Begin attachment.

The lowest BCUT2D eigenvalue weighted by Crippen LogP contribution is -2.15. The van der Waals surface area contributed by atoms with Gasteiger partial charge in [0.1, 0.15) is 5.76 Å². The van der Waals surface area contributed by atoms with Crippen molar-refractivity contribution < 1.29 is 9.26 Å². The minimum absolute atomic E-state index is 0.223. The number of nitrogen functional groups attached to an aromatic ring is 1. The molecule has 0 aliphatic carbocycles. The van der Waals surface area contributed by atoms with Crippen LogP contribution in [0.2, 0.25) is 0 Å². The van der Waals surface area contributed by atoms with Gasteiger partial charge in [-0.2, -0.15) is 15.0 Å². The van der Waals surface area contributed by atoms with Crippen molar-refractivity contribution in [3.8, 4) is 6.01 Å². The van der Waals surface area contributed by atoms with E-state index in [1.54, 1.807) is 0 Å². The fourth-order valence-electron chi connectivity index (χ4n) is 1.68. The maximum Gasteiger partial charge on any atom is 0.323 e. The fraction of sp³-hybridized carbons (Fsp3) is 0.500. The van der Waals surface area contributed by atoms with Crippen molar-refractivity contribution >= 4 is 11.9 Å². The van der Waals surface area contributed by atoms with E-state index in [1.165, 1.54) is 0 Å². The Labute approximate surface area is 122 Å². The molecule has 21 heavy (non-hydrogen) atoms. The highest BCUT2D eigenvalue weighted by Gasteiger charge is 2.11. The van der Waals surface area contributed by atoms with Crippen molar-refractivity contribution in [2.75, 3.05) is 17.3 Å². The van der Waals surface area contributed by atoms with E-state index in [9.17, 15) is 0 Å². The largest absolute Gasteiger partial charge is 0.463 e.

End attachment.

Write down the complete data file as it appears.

The lowest BCUT2D eigenvalue weighted by Crippen LogP contribution is -2.15. The van der Waals surface area contributed by atoms with Gasteiger partial charge in [0.1, 0.15) is 5.76 Å². The van der Waals surface area contributed by atoms with Crippen molar-refractivity contribution < 1.29 is 9.26 Å². The minimum absolute atomic E-state index is 0.223. The number of nitrogen functional groups attached to an aromatic ring is 1. The molecule has 0 aliphatic carbocycles. The van der Waals surface area contributed by atoms with Crippen LogP contribution in [0.2, 0.25) is 0 Å². The van der Waals surface area contributed by atoms with Gasteiger partial charge in [-0.2, -0.15) is 15.0 Å². The van der Waals surface area contributed by atoms with Crippen molar-refractivity contribution in [3.8, 4) is 6.01 Å². The van der Waals surface area contributed by atoms with E-state index in [1.54, 1.807) is 0 Å². The fourth-order valence-electron chi connectivity index (χ4n) is 1.68. The maximum Gasteiger partial charge on any atom is 0.323 e. The fraction of sp³-hybridized carbons (Fsp3) is 0.500. The van der Waals surface area contributed by atoms with Crippen molar-refractivity contribution >= 4 is 11.9 Å². The van der Waals surface area contributed by atoms with E-state index in [1.165, 1.54) is 0 Å². The Labute approximate surface area is 122 Å². The molecule has 21 heavy (non-hydrogen) atoms. The highest BCUT2D eigenvalue weighted by Gasteiger charge is 2.11. The van der Waals surface area contributed by atoms with Crippen molar-refractivity contribution in [2.75, 3.05) is 17.3 Å². The van der Waals surface area contributed by atoms with E-state index in [9.17, 15) is 0 Å². The largest absolute Gasteiger partial charge is 0.463 e.